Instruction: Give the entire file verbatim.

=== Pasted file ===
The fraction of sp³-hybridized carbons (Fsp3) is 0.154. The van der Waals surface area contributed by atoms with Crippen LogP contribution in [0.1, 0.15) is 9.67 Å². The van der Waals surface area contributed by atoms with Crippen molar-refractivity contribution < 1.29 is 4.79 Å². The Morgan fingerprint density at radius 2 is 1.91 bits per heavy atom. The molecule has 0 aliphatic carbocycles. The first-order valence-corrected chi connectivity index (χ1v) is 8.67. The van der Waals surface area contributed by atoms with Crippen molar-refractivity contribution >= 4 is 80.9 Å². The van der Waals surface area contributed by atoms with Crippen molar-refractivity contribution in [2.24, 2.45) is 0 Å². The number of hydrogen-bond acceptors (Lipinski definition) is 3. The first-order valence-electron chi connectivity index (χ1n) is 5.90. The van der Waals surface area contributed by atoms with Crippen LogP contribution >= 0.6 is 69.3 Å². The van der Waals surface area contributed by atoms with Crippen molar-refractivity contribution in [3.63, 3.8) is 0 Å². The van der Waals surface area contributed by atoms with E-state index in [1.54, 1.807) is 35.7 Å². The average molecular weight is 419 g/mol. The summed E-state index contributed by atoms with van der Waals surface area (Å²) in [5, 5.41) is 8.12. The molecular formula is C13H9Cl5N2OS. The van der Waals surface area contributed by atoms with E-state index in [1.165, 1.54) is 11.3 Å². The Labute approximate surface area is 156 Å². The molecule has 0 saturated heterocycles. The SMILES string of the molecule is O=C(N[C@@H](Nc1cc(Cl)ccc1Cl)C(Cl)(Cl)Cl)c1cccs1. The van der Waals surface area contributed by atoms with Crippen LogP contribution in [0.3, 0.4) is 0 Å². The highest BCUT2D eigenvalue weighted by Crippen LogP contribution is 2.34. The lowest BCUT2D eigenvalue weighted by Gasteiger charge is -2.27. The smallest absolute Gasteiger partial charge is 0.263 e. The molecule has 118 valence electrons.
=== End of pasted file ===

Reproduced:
The fraction of sp³-hybridized carbons (Fsp3) is 0.154. The van der Waals surface area contributed by atoms with Crippen LogP contribution in [0.1, 0.15) is 9.67 Å². The van der Waals surface area contributed by atoms with Crippen molar-refractivity contribution < 1.29 is 4.79 Å². The Morgan fingerprint density at radius 2 is 1.91 bits per heavy atom. The molecule has 0 aliphatic carbocycles. The first-order valence-corrected chi connectivity index (χ1v) is 8.67. The van der Waals surface area contributed by atoms with Crippen molar-refractivity contribution >= 4 is 80.9 Å². The van der Waals surface area contributed by atoms with Crippen molar-refractivity contribution in [2.24, 2.45) is 0 Å². The number of hydrogen-bond acceptors (Lipinski definition) is 3. The first-order valence-electron chi connectivity index (χ1n) is 5.90. The van der Waals surface area contributed by atoms with Crippen LogP contribution >= 0.6 is 69.3 Å². The van der Waals surface area contributed by atoms with Crippen molar-refractivity contribution in [3.63, 3.8) is 0 Å². The van der Waals surface area contributed by atoms with E-state index in [1.54, 1.807) is 35.7 Å². The average molecular weight is 419 g/mol. The summed E-state index contributed by atoms with van der Waals surface area (Å²) in [5, 5.41) is 8.12. The molecular formula is C13H9Cl5N2OS. The van der Waals surface area contributed by atoms with E-state index in [1.165, 1.54) is 11.3 Å². The Labute approximate surface area is 156 Å². The molecule has 0 saturated heterocycles. The SMILES string of the molecule is O=C(N[C@@H](Nc1cc(Cl)ccc1Cl)C(Cl)(Cl)Cl)c1cccs1. The van der Waals surface area contributed by atoms with Crippen LogP contribution in [0.3, 0.4) is 0 Å². The highest BCUT2D eigenvalue weighted by Crippen LogP contribution is 2.34. The lowest BCUT2D eigenvalue weighted by Gasteiger charge is -2.27. The smallest absolute Gasteiger partial charge is 0.263 e. The molecule has 118 valence electrons.